Super Bowl commercials have always been a big deal for brands, considering how much money it costs per 30 seconds for a TV spot (over $5 million). This cost may be of a bigger deal for some brands than others, both in terms of the investment and returns. While we can’t say whether an advertisement was a success based on digital engagement metrics, this data can be a good measurement of whether a company made a splash with its commercial.

Google Assistant’s commercial “Loretta” presumably helped the brand/product to have gained more than 300% of increase in digital brand mentions over the past week, with the peak happened on the following Monday.

 Rocket Mortgage gained a generous 213% digital brand mention increase, thanks to the humourous Jason Momoa “Comfortable at Home” commercial.

 People loved the “Cool Ranch” dance presented by Doritos. And the brand has witnessed a 138% increase on brand mentions in the past few days.

“Groundhog Day” by Jeep, rated as No. 1 on USA Today Super Bowl Ad Meter, has helped the brand earn a vast amount of digital mentions on the day of Super Bowl (180k mentions that day vs. 30~40k mentions on the days prior to the game) and an 87% increase over the week. One of the highest trending posts came from the brand itself, with many audiences replied with the sentiment that “it’s the best Super Bowl ad”.

Hyundai generously spent on two commercials: “Smaht Pahk” and “Going Away Party”. Although the former is better rated than the latter, both commercials helped the brand muster a solid 50% increase in digital brand mentions over the week.

Microsoft’s “Be The One” was also one of the Top 10 well rated commercials by various standards. Although the ad itself is very well-made, well-liked, and inspiring, it does not seem to have particularly contributed drastically to the overall digital mentions of Microsoft, as some other commercials did with their brands. This could be partially due to the fact that the commercial focuses on general branding versus promoting certain Microsoft products. Given how well-known the Microsoft brand is, this result did not come across very surprising for us.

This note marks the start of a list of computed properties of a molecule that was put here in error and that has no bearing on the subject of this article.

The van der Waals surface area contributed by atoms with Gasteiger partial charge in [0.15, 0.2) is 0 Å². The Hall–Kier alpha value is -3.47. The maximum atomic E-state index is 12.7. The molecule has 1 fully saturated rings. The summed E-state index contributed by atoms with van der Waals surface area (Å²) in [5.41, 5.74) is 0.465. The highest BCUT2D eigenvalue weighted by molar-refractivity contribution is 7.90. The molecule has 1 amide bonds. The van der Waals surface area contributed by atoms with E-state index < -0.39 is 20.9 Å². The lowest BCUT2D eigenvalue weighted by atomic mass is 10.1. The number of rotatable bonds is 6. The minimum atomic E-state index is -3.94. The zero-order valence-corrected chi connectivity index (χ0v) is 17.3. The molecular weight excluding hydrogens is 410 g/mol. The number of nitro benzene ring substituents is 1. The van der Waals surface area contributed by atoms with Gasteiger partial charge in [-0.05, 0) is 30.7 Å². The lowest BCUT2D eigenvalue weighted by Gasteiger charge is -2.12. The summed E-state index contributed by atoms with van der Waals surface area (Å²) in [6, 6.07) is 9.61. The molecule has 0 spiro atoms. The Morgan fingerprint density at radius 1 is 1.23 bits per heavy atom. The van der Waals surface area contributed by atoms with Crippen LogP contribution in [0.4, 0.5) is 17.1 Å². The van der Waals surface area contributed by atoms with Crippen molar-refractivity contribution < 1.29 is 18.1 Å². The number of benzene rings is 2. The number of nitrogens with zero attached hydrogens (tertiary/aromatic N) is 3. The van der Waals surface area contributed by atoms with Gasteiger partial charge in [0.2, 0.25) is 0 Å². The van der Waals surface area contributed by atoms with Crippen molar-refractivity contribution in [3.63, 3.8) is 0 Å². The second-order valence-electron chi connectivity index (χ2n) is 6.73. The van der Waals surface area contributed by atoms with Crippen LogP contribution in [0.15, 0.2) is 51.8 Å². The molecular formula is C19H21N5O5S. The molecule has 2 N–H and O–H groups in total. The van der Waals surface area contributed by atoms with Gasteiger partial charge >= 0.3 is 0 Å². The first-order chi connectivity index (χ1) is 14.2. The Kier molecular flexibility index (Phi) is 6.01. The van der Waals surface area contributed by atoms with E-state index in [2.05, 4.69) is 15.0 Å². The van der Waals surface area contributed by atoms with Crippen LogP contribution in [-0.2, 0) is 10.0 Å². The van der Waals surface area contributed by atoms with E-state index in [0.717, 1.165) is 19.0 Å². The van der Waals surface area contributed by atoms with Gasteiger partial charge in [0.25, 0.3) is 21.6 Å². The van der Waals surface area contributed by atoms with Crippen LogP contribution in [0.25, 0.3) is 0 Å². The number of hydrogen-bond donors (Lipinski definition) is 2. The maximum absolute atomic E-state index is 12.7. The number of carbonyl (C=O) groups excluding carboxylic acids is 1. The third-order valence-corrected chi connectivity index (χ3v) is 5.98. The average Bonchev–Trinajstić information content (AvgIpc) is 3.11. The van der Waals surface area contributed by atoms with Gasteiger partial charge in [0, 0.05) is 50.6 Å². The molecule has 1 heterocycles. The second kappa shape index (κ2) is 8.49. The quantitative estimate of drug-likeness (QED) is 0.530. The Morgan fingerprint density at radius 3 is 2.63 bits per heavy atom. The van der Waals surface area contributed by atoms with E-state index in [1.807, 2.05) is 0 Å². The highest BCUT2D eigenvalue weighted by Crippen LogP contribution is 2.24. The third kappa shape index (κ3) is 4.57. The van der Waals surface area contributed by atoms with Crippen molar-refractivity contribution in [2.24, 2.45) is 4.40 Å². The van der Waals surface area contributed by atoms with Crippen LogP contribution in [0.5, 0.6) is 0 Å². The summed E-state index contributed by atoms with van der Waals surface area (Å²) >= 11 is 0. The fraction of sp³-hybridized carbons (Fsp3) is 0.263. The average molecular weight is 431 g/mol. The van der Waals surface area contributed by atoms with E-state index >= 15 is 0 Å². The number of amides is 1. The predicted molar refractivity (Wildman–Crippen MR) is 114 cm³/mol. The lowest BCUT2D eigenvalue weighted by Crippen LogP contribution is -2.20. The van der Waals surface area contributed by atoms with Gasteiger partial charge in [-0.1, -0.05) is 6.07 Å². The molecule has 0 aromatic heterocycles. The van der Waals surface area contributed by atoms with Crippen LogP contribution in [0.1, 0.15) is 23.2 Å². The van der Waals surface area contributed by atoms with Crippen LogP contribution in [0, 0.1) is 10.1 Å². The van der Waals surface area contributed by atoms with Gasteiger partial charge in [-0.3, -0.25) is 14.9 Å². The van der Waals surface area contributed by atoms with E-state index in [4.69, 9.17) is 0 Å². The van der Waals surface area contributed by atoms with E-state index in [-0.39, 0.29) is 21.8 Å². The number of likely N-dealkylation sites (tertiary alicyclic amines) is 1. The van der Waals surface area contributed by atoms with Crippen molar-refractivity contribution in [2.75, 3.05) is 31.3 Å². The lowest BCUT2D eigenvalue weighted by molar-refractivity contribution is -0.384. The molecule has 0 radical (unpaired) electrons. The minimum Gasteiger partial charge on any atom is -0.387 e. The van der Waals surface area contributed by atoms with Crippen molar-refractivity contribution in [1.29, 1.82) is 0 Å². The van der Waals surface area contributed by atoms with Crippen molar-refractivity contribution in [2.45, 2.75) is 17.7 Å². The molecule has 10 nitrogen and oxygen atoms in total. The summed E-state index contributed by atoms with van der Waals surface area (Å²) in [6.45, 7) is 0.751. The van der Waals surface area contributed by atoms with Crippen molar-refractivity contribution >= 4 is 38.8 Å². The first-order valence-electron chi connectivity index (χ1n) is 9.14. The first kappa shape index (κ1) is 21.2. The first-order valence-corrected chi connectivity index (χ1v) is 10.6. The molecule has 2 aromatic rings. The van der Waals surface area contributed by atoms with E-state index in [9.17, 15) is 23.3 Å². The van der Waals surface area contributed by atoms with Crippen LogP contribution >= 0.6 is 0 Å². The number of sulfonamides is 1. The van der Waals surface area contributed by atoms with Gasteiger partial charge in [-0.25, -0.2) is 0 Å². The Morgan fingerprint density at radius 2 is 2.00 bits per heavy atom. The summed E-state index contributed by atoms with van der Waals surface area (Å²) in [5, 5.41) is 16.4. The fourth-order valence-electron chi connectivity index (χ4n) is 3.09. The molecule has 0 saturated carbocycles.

Mountain Dew’s commercial only nudged the brand to a mild 3.6% increase in brand mentions.

“Make Space for Women” by Olay made a huge difference for the brand mentions – marking a nearly 890% increase. This could partially be credited to the well-made commercial that empowers women; partially it could be credited to Olay’s social campaign that “Olay plans to donate one dollar (up to $500,000) to the nonprofit @GirlsWhoCode each time someone uses the hashtag #MakeSpaceforWomen on Twitter”; and partially due to the small base of the total digital brand mention volume.


Like the game itself, Super Bowl commercials produce winners and losers. Some brands successfully allied themselves with a cause, started a discussion, or commenced a big conversation about their products or brands. Others paid a big price for a minimal engagement bump. Will the “shareability” of today’s advertising live long beyond the event? And will brands continue to be willing to shell out large sums to get a coveted 30 second Super Bowl spot? 

Only follow up analysis would tell.

*This blog is co-developed with Barry Reicherter, Global head of Research, Planning, and Measurement (RPM) team of Finn Partners


FINN Partners’ Research, Planning & Measurement team is the agency’s research and intelligence group providing a full array of primary research and big data analysis instruments to inform creative platforms, plan marketing campaigns and measure effectiveness. To learn more, email